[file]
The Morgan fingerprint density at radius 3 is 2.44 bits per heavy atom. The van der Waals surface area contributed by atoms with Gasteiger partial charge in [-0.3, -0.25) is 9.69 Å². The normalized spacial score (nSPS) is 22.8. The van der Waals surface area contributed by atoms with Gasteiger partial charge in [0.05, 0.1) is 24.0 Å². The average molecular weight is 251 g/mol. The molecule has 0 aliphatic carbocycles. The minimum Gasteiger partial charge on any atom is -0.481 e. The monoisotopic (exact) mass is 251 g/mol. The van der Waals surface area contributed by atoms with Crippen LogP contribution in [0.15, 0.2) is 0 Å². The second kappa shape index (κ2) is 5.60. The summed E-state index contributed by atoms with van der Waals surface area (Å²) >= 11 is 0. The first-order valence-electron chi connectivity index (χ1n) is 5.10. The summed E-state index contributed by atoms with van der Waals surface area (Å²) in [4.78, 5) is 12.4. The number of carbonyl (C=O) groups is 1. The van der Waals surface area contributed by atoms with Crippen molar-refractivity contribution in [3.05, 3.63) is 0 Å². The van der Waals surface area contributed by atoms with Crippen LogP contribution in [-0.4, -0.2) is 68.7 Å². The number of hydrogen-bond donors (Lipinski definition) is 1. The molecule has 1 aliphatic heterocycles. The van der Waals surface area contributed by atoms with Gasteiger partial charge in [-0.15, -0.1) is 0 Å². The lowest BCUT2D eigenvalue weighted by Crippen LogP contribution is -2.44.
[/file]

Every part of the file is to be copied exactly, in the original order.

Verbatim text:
The Morgan fingerprint density at radius 3 is 2.44 bits per heavy atom. The van der Waals surface area contributed by atoms with Gasteiger partial charge in [-0.3, -0.25) is 9.69 Å². The normalized spacial score (nSPS) is 22.8. The van der Waals surface area contributed by atoms with Gasteiger partial charge in [0.05, 0.1) is 24.0 Å². The average molecular weight is 251 g/mol. The molecule has 0 aliphatic carbocycles. The minimum Gasteiger partial charge on any atom is -0.481 e. The monoisotopic (exact) mass is 251 g/mol. The van der Waals surface area contributed by atoms with Crippen LogP contribution in [0.15, 0.2) is 0 Å². The second kappa shape index (κ2) is 5.60. The summed E-state index contributed by atoms with van der Waals surface area (Å²) >= 11 is 0. The first-order valence-electron chi connectivity index (χ1n) is 5.10. The summed E-state index contributed by atoms with van der Waals surface area (Å²) in [4.78, 5) is 12.4. The number of carbonyl (C=O) groups is 1. The van der Waals surface area contributed by atoms with Crippen molar-refractivity contribution in [3.05, 3.63) is 0 Å². The van der Waals surface area contributed by atoms with Crippen LogP contribution in [-0.4, -0.2) is 68.7 Å². The number of hydrogen-bond donors (Lipinski definition) is 1. The molecule has 1 aliphatic heterocycles. The van der Waals surface area contributed by atoms with Gasteiger partial charge in [-0.15, -0.1) is 0 Å². The lowest BCUT2D eigenvalue weighted by Crippen LogP contribution is -2.44.